Hitting the road fairly early, I set out for the long haul and had no problems, even climbing the Donner Pass grade tucked in amongst the big rigs until I stopped off early in the afternoon in Truckee. The truck died once I pulled into the gas station exhibiting the same issues as when it broke down at the FWC factory. Although I had AAA just in case, a huge wave of anxiety hit me, that after pushing all year to make this event I was to fail right at the end. With the previous breakdown, I had swapped out the 6.2 diesel’s two fuel filters thinking they may have been clogged and eventually was able to start the truck again. I had brought spare filters with me fortunately, dove in and got to work. It took me about an hour to swap out the filters and holding my breath, I cranked the engine over repeatedly (thank goodness the K10 has a dual battery setup. I had tried multiple times, taking a break to not overheat the starter. Finally after about the 7th or 8th try, the engine started to show signs of life, where I could tell fuel was finally reaching the glow plugs and igniting. Then another try and it roared back to life, ready to rock n’ roll. I let out a loud “YES!!!” which had a couple people over at the gas pumps who had been watching me feverishly work, looking over smiling. I cleaned myself up, hit the road and made it to Reno Stead Airport just in time before closing the event access up in preparation for the start of the races the next day.
The FWC booth was stationed a ways back behind the bleachers, so I could watch the air races out over the desert, and witness all the special fly-ins of military aircraft including a U-2, F-22 Raptors, the Thunderbirds and more, right overhead.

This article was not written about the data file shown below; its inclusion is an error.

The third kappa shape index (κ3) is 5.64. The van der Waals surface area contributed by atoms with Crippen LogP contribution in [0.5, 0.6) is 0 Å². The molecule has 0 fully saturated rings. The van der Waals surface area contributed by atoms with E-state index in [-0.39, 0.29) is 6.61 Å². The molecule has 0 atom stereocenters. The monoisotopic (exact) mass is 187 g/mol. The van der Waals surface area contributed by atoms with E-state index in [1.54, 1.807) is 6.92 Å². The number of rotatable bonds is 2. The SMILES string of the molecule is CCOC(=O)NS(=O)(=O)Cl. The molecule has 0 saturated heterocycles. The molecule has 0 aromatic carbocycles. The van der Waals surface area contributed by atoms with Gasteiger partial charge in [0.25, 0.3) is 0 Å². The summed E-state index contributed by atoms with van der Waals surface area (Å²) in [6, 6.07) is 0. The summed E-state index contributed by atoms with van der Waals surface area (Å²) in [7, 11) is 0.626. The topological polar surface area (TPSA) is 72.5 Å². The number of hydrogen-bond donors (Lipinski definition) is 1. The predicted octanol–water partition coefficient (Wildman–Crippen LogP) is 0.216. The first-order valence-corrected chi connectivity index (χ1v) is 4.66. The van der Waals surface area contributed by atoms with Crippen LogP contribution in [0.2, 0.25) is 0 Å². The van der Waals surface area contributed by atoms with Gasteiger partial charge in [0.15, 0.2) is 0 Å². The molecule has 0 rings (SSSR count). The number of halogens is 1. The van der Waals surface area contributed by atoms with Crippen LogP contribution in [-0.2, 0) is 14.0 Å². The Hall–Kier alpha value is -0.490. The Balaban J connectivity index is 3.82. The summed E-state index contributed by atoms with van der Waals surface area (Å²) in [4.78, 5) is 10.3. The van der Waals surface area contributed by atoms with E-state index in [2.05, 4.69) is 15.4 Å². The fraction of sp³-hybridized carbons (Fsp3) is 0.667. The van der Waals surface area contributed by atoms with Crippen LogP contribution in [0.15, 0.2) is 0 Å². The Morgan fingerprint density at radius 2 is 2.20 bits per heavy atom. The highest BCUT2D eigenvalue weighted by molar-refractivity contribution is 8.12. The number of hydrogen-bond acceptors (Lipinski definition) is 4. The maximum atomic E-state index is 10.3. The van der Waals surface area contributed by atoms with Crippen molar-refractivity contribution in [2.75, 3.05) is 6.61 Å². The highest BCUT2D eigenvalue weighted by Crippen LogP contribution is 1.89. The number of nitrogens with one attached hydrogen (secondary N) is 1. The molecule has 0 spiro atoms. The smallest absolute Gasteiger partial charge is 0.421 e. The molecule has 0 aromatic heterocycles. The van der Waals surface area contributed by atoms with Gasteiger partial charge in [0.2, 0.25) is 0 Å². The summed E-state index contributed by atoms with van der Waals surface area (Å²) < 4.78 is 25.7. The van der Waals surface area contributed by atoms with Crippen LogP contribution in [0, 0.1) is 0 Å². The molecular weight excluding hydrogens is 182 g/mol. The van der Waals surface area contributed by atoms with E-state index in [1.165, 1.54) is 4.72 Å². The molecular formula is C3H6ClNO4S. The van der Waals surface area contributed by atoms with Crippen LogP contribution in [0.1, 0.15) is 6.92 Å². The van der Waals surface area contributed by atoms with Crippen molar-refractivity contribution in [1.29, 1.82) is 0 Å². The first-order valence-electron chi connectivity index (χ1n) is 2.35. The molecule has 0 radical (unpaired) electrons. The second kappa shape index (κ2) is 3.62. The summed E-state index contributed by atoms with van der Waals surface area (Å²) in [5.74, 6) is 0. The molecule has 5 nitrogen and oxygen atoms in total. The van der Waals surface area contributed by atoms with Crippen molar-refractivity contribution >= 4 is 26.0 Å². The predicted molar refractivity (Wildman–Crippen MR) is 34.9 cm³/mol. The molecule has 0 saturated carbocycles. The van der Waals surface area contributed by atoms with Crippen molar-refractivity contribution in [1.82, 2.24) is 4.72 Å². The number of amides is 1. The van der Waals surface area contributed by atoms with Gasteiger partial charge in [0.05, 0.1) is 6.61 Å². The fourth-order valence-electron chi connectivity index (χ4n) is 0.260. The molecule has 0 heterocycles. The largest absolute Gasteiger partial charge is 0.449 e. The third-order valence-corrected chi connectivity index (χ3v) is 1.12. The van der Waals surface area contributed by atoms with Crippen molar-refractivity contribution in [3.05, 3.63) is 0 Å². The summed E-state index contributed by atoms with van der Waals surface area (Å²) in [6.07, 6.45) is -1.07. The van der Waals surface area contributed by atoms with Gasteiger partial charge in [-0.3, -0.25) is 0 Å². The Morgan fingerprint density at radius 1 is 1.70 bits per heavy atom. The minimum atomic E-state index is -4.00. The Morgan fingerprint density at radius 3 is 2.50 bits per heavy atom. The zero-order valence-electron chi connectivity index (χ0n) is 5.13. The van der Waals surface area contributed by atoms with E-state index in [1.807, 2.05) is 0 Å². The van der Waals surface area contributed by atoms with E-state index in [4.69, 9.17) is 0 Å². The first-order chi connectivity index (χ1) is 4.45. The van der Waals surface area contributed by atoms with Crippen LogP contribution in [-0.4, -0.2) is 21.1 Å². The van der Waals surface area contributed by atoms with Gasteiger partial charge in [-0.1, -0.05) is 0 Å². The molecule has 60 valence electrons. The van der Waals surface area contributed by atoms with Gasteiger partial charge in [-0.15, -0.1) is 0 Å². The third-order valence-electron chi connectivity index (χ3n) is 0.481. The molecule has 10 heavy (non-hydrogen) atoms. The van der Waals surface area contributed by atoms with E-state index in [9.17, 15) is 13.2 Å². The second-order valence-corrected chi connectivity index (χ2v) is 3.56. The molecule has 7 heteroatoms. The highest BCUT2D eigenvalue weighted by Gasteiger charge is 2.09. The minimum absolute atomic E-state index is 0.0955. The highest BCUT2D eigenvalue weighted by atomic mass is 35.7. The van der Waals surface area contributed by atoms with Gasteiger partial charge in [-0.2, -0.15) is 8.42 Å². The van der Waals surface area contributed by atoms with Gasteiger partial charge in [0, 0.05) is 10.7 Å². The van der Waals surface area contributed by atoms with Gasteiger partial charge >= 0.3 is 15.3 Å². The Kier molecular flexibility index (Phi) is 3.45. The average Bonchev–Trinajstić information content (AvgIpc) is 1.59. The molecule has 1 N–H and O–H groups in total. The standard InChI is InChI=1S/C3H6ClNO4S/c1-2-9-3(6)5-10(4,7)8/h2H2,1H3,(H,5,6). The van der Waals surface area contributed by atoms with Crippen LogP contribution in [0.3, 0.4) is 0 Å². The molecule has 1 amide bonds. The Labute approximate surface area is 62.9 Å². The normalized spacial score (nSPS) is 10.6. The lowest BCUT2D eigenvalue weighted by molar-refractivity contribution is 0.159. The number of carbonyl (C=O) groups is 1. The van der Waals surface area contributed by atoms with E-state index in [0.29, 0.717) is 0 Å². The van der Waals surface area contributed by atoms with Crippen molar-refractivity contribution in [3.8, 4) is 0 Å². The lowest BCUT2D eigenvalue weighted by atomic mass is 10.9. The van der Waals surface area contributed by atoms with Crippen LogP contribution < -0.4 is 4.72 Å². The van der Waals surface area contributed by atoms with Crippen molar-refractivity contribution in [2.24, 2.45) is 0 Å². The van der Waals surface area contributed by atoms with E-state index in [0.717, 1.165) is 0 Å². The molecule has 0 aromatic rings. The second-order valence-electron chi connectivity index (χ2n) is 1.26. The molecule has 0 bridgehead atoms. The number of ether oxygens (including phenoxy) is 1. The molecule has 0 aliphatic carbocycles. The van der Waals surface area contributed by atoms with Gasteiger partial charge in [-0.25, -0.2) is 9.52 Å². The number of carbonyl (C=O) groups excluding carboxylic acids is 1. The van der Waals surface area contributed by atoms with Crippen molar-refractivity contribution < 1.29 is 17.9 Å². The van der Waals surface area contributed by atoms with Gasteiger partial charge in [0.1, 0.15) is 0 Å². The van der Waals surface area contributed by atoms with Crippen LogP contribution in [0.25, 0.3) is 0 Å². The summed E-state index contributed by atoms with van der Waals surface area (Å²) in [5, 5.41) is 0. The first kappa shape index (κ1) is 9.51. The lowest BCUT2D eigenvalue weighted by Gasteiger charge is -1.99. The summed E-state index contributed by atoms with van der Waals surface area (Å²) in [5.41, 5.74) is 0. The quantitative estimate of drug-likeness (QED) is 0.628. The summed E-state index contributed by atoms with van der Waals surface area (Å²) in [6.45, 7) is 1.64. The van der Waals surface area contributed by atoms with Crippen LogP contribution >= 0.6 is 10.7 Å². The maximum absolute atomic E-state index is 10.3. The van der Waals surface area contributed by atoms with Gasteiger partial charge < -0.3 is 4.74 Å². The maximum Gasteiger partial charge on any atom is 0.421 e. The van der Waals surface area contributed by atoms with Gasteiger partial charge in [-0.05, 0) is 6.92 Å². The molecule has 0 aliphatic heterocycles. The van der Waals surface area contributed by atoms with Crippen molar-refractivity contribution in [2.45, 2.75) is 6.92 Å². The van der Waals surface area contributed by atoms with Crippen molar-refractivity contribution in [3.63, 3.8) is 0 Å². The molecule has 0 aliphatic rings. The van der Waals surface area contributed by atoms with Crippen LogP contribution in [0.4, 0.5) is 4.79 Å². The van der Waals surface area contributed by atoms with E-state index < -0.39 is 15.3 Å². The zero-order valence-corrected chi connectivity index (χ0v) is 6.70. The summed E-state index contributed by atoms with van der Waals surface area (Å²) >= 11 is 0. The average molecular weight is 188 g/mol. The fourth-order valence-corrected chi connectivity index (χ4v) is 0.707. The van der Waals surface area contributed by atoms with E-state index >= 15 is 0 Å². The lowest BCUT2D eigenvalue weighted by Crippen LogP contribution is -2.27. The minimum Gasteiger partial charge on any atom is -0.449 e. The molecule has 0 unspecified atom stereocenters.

The old squarebody K10 turned out to be a big hit at the races. Many in attendance were of course air race pilots, and seasoned crews of intelligent aircraft mechanics. I met a multitude of individuals who had traveled out from all over the country, who either had owned, still do own or are big fans of old squarebody trucks like the K10, both younger and older generations. I learned a great deal from these people as we chatted about these old Chevys. Many had extensive knowledge to eagerly share about the vintage 6.2 Detroit diesel and helped accelerate my learning curve significantly. One gentleman, whose wife was a pilot in the races, even mailed me an original Chevrolet service manual for the truck which was incredibly gracious. People seemed to really enjoy the K10 being at the event, and the time chatting it up with all the various attendees was one of the highlights for my entire journey.
On the 5th day at the end of the event, it was time to pack up and head back to a hotel room in Woodland, and thankfully I had no issues with the truck. I even took a quick detour at Donner Pass, to take a peek at and get a few pics of the K10 parked at Donner Lake. I had figured out months later that the truck would quit running after stopping from a long drive when the motor had been warm for some time, and all I had to do was crank it over a few times to get fuel rolling again – possibly a tiny air leak somewhere in the system.
Overall, it was a fantastic experience attending the Reno Air Races, especially with the K10 parked right in the show. I was sad to learn that the air races would be putting on a final show for 2023 in Reno – so if you get a chance, I highly recommend taking a trip to see the show before it’s gone.